This is the problem that this book simply fails to overcome. It does not answer the question in its subtitle: “How we can fix the crisis they made?” Seymour’s analysis of the trends in neoliberalism that eventually produced austerity as an agenda are OK in themselves. I found the discussion in its three main chapters interesting enough. He asks us to accept things like the inner rationality of austerity as a class strategy, to see the increase in state repression as not simply a stop-gap for a loss of consent, but as an essential corollary.
But the political underpinnings are reformist. As comrade Seymour has himself said, today we are all reformists in practical terms. Because of his deeply ingrained economism inherited from the ‘IS tradition’, the revolution vs reform distinction is virtually non-existent. The idea of consciously fighting for your real politics is an anathema.
This entails a massive shrinkage in our political horizons. All we can possibly unite around today is reformism, and therefore that has to be the politics we actively promote for tomorrow. To do anything else is to be ‘subculturalised’:
The fragments of the old socialist left in Britain sustain a facade of ostentatious ‘normality’ by consuming copious amounts of alcohol and evincing an interest in sport. But get them in a room together and watch them reveal their real, alien selves, as they talk about ‘the class’ and hold forth on ‘the dialectic’. I know. I am one of those people (p4).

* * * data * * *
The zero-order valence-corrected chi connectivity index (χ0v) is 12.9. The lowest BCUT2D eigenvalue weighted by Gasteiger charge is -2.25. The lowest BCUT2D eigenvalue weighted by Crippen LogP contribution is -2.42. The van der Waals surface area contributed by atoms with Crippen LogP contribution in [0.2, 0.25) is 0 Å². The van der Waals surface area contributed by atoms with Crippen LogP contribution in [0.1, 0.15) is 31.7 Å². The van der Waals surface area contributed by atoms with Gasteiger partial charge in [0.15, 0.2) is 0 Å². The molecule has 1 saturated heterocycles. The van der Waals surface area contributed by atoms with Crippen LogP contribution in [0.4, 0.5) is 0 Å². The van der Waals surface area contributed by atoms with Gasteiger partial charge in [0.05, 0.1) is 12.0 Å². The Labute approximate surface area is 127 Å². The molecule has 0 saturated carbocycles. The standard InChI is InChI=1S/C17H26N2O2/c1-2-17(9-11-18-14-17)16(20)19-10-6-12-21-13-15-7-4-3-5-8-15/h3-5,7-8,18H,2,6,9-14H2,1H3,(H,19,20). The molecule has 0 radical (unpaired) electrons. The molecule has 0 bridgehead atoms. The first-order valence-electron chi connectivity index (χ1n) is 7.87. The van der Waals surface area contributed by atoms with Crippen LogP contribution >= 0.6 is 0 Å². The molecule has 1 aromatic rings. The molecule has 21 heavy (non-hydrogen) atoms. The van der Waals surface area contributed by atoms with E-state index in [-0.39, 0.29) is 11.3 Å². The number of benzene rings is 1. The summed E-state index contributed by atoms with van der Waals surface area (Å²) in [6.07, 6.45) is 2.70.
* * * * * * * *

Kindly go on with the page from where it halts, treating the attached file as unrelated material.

The sense you get reading this is of someone who has become really alienated from the things which inspired him, inspired us all, to be involved in politics in the first place. You want to ask, why do we all get out of bed in the morning, Richard? What is this all for? Why are we all doing this?
Actually, we love talking about politics, drink copious amounts of alcohol and evince interest in sport because we are normal people. It’s called life, and it’s great. Most people love those or similar things and do them all the time. The reason we talk about “the class”, Marxism, materialism - Hegel even, at a stretch - is because those things are exciting, and give us a realistic hope of a better, kinder world. It has got nothing to do with “retreating behind dogma” (p28).
It is a tragedy that the SWP has been so effective at teaching enthusiastic activists to dislike themselves, and to hide what they are from ‘normal people’ out of some bizarre self-loathing. It results in the sort of total demoralisation which is destroying the left. Instead of his vision of another world shining out in the midst of capitalist decay, Seymour wants us to keep doling out this bland sub-reformism, which has very little hope of actually winning any reforms. No wonder no-one is interested.
He vaguely grasps at the notion of the centrality of political ideas, as the book draws to a close:
We need an approach that takes ideology seriously, and registers the ways in which slow, long-term ideological struggle shapes the terrain and situates people with respect to emerging battles. This has perhaps been the most serious dereliction so far, and partially accounts for the short-termism - the constant over-optimism over the latest flashpoint of struggle, followed by demoralisation, in which only the most hardened activists remain - that leaves us flailing every time (p188).
How could we disagree? But, sadly, comrade Seymour’s self-eviscerating Marxism is not up to the job.